Nothing can dampen your day like a roadside inspection. They are a fact of life for owner-operators and independent drivers. A DOT truck inspection may seem like a nuisance, but it's important. Roadside inspections serve as an on-the-spot safety check-up for commercial motor vehicles and the drivers. With new technology, inspections can happen practically anywhere along the highway, rural roadways, truck stops, and rest areas. So it’s best to be ready for them!
There are several types of roadside inspections with the most common being conducted by Commercial Vehicle Safety Alliance (CVSA) and DOT-trained inspectors. The CVSA has six different levels of roadside inspections with varying degrees of details. Level I is the most common and involves the examination of documents and a detailed vehicle inspection. It normally takes about 30 minutes to complete this type of inspection, which might seem like eternity when you’re on a tight schedule. However, if you plan ahead and prepare, you’ll pass your roadside inspection with flying colors in no time!
1. Keep documents up-to-date and readily available
A “typical” Level I inspection requires a review of your driver’s license, medical examiner’s certificate, driver’s record of duty status (log book), documentation of annual inspection, hazardous materials paperwork, and permit credentials. Your log book should be current to the last change of duty status, but inspectors might review up to seven days. Andy Blair, a DOT-certified inspector, suggests making your documents easy to inspect. Place all your documents in a binder or folder so the inspector can quickly go through everything at once. You’ll look organized and professional and will probably be on your way faster.
2. Be professional and courteous to your inspector
This should go without saying, but attitude counts. Inspectors have the discretion to inspect who they like. If you make inappropriate or rude remarks you’ve probably just increased your chances of being chosen for an inspection. Inspectors don’t have quotas for handing out citations, but they do have to conduct a certain number of inspections each day. You’ll get picked someday. It’s just part of the job. Just smile and be polite to your inspector.
3. Keep your truck clean and know where everything is kept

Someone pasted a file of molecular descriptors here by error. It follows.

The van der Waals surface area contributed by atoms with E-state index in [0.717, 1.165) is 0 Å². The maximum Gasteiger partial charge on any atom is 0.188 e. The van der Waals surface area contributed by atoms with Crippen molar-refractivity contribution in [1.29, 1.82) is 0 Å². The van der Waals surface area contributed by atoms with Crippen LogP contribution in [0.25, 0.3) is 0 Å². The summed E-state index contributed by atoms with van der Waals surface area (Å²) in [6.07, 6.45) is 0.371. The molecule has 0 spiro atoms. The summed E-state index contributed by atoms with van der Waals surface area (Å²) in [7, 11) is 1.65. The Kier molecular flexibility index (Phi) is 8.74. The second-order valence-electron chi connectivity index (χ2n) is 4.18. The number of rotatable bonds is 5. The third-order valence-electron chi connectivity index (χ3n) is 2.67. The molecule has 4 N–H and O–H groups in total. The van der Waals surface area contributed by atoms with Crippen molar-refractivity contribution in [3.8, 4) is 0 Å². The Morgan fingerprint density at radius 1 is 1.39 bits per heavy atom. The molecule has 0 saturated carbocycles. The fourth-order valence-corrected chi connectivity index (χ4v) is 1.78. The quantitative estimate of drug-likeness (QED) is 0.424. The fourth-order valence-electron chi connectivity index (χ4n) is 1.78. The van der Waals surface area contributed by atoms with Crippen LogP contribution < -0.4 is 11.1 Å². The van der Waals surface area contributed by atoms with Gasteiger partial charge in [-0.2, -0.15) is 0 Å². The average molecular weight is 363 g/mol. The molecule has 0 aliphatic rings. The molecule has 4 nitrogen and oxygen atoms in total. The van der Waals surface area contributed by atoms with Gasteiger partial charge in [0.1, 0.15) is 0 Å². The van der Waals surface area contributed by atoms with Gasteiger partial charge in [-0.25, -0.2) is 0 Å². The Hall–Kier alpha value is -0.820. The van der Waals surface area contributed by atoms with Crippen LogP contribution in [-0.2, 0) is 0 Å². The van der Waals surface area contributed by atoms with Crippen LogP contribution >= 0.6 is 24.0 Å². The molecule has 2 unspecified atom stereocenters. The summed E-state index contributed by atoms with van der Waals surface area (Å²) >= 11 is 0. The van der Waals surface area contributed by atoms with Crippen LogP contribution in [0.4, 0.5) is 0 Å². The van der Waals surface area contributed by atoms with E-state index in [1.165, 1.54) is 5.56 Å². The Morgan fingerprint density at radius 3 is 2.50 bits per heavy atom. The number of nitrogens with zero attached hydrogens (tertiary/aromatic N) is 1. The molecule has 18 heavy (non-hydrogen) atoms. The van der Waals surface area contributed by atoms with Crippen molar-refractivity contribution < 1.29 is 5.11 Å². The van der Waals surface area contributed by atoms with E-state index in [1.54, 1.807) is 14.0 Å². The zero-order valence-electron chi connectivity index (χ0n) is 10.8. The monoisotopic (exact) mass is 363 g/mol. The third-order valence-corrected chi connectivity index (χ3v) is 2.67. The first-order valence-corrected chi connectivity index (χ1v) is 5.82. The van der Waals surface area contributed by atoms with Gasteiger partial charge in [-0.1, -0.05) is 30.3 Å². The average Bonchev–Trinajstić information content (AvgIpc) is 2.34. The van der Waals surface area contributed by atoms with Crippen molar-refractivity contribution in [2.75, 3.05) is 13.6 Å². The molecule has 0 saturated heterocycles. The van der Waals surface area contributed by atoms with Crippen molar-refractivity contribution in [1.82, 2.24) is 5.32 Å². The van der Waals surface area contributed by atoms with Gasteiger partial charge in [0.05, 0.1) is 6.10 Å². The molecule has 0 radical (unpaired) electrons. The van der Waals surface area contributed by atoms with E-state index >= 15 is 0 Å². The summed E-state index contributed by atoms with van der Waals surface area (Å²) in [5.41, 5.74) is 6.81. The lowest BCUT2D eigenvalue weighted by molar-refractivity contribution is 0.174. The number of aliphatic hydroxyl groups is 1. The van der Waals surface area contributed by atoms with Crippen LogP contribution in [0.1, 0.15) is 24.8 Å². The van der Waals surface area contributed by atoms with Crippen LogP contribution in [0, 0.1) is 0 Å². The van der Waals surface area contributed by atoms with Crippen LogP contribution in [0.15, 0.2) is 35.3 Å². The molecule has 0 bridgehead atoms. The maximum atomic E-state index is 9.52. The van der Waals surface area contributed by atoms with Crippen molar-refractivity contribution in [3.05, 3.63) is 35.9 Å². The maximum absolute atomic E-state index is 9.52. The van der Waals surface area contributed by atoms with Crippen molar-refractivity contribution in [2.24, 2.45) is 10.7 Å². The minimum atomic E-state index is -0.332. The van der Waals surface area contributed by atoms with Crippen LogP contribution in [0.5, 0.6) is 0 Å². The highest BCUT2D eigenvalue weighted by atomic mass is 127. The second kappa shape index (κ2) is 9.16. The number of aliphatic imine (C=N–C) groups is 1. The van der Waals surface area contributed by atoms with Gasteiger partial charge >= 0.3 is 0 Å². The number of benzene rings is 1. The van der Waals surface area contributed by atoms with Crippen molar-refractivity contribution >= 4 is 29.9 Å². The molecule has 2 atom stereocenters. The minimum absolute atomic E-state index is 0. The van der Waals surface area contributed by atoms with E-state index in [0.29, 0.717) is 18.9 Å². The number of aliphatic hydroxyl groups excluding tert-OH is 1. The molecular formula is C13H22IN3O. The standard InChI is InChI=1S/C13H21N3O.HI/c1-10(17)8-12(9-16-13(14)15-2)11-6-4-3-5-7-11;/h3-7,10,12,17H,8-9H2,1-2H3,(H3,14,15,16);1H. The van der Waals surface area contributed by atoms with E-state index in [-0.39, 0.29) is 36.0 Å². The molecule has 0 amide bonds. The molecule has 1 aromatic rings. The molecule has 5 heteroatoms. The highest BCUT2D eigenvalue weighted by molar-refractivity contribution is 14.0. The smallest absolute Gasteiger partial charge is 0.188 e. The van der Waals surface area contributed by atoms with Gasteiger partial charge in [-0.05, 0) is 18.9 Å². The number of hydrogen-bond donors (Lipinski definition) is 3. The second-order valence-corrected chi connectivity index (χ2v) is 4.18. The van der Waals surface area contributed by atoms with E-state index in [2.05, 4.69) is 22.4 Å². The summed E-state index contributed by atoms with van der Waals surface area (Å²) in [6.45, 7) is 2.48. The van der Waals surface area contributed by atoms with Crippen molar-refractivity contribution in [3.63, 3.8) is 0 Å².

Your truck cab doesn’t have to be immaculate, but it should be relatively clean. If your truck cab looks like a mess then you’ve probably increased your chances of an inspection. When Blair sees a truck cab that just looks and smells bad, he thinks “This guy really doesn’t keep after things too well. The chances of me finding something wrong with the truck are probably better.” Keep things as tidy as you can while you’re on the road.
You should also keep the outside of your truck in working order too. Inspectors will look at things like brakes, tires, windshield wipers and much more. Before each trip make sure you check your lights to ensure they are all in working order. Look at your tires for baldness or sidewall damage. Any tire damage is usually an invitation for a thorough inspection. Additionally, know where the fire extinguishers and emergency triangles are kept.
4. Be aware of the “Out-of-Service” criteria
Out-of-service violations are serious and need to be addressed immediately. If you attempt to leave before an out-of-service situation has been fixed, you could face disqualification and large fines. Know the out-of-service criteria and check the items when you conduct your pre-trip check. Items include the brake system, coupling devices, frame, fuel system, tires, and many other items.
Roadside inspections are part of the job. They can happen anytime and anywhere. Inspections may be annoying and time consuming, but are important to ensure your safety and the safety of others on the road. So instead of waiting until the next time you are stopped, start by cleaning your cab now, organizing your documents, and brushing up the out-of-service criteria. Be professional, polite, and smile and you’ll be on your way to passing your roadside inspection with flying colors!
This article was originally featured on TeamRunSmart.com.